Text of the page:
As I continue to mediate and think through what the Psalms have to offer us today in our worship practices, I have been reading this book by Tremper Longman. Here are a few thoughts on what it looks like to soak in these wonderful liturgical reminders of the character and nature of God.
God is present in every corner of his creation. He is with us whether or not we are at work or at home, shopping or studying, in the city or the country, at sea or on land. He is everywhere and with us no matter what we do.
Nonetheless, the Scriptures make it clear that though God’s presence permeates the world, he chooses to dwell in a special way in certain places and to make his presence known at certain times. For instance, the Lord dwelt on Mount Sinai (Exodus 19-20) in a special way at the time that Moses received the law. His presence was manifested and experienced in a way that was not repeated on any other mountain until he chose to dwell on Mount Zion in the time of Solomon.
These special places of God’s presence are places of intimate and at times fearful encounters with the God of the universe. The are places which demand human response; they demand worshipful prayer.
As we read the Psalms, we are entering into the sanctuary, the place where God meets men and women in a special way. We will see that the conversation between God and his people is direct, intense, intimate and, above all else honest.
Thus the Psalms are a kind of literary sanctuary in the Scripture. The place where God meets his people in a special way, where his people may address him with their praise and lament.
Who’s in Charge?
The Psalms challenge us to think through who is in charge. When our children demand something from us because of discomfort, boredom or hunger (among other reasons) we remind them that they have forgotten who is in charge. The Psalms make us pause, and back up for a minute to consider how our presumptuous living lacks sobriety. We are reminded in the Psalms that all of our existence comes from God. All of creation is sustained by his hand and all or our steps are directed by the Creator of the Universe.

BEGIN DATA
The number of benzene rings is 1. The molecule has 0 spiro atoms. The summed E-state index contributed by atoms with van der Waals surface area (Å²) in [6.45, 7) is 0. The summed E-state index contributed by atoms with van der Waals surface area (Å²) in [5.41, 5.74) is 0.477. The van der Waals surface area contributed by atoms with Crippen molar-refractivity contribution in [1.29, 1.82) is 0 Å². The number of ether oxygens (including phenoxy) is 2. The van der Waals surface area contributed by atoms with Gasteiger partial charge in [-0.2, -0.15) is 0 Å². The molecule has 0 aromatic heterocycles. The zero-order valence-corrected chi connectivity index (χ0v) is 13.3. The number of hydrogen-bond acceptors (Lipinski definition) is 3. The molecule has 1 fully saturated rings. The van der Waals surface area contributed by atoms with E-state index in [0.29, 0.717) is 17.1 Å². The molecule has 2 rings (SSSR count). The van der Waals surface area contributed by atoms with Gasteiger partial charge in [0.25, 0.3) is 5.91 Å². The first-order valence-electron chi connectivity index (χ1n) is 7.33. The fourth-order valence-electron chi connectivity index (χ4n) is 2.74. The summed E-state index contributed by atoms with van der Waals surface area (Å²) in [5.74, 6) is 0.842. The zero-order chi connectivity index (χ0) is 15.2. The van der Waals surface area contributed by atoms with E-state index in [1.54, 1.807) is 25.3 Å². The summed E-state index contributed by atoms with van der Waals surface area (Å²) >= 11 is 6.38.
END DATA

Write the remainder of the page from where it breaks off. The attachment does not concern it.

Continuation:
This ought to affect our hearts and remind us of who we are. The Psalms encourage us to dig deep into the humanity of our spirituality and work us over in such a way that we either fall to our knees in adoration and worship of God or we fall to or knees in repentance and lament. Either way, we cannot walk away from them unchanged.
A thought from John Calvin on the Psalms.
What various and resplendent riches are contained in this treasury (Psalms), it were difficult to find words to describe…I have been wont to call this book not inappropriately, an anatomy of all parts of the soul; for there is not an emotion of which any one can be conscious that is not here represented as in a mirror.
Calvin paints a wonderful picture of how the Psalms speak to every part of our soul. They hold up a mirror and incite in our hearts the eager longing to connect where we once thought we were isolated. Consider Psalm 35:22-23 where the Psalmist pleads for God’s intervention in his life in the midst of suffering at the hands of others, “Lord, you have seen this; do not be silent. Do not be far from me, Lord. Awake, and rise to my defense! Contend for me, my God and Lord!”
The prayers offered in these verses reflect a desire for the incarnation of God. “Do not be far from me!” Draw near to me, the Psalmist cries out! As these words pour from the lips of the poet, who among us has not felt this same way? This mirror that Calvin speaks of is impossible to ignore once we see how physical these spiritual prayers are.
Not only do these Psalms speak of how God and man intersect they unceasingly point to the realized incarnation in Christ. For the Christian we not only read the Psalms with eyes to see the worship of God and ears to hear of his mighty hand, we also see the beauty of Christ and the redemption that we, by faith, eat and drink in his incarnation.
Consider the words of N.T. Wright here on Christ and the Psalms.
I am suggesting that the entire worldview that the Psalms are inculcating was to do with that intersection of our time, space, and matter with God’s, (time, space and matter) which Christians believe happen uniquely and dramatically in Jesus.
Taste and See…
When Time, Space and Matter collide the witnesses to this event are never the same. God came down. We see this incarnation played out fully in the Gospels but this incarnation was foreshadowed in the Psalms. Not only was Christ foreshadowed in the Psalms but It was through these practices, prayers and postures presented in the Psalms that [was] the “hymnbook that Jesus and his followers would have known by heart.” (N.T. Wright).
Allow the beauty of these Scriptural treasures to wash over you and your family. Take a moment and chew on the incarnational truth that the Psalms have to offer. Practicing this daily, for the believer who does so in faith, changes, shapes and moulds our hearts to be more like Christ’s.
Psalm 34:8 “Taste and see that the Lord is good; blessed is the one who takes refuge in him.
The command to taste and see is an incarnational call to know God in our humanity. This call to taste and see points us to the incarnational meal that God himself, in Christ shared with his disciples and with us with these words, “This is my body, given for you” and “This is the blood of the covenant, poured out for the many for the forgiveness of sins.” Taste and see that the Lord is good.
Soli Deo Gloria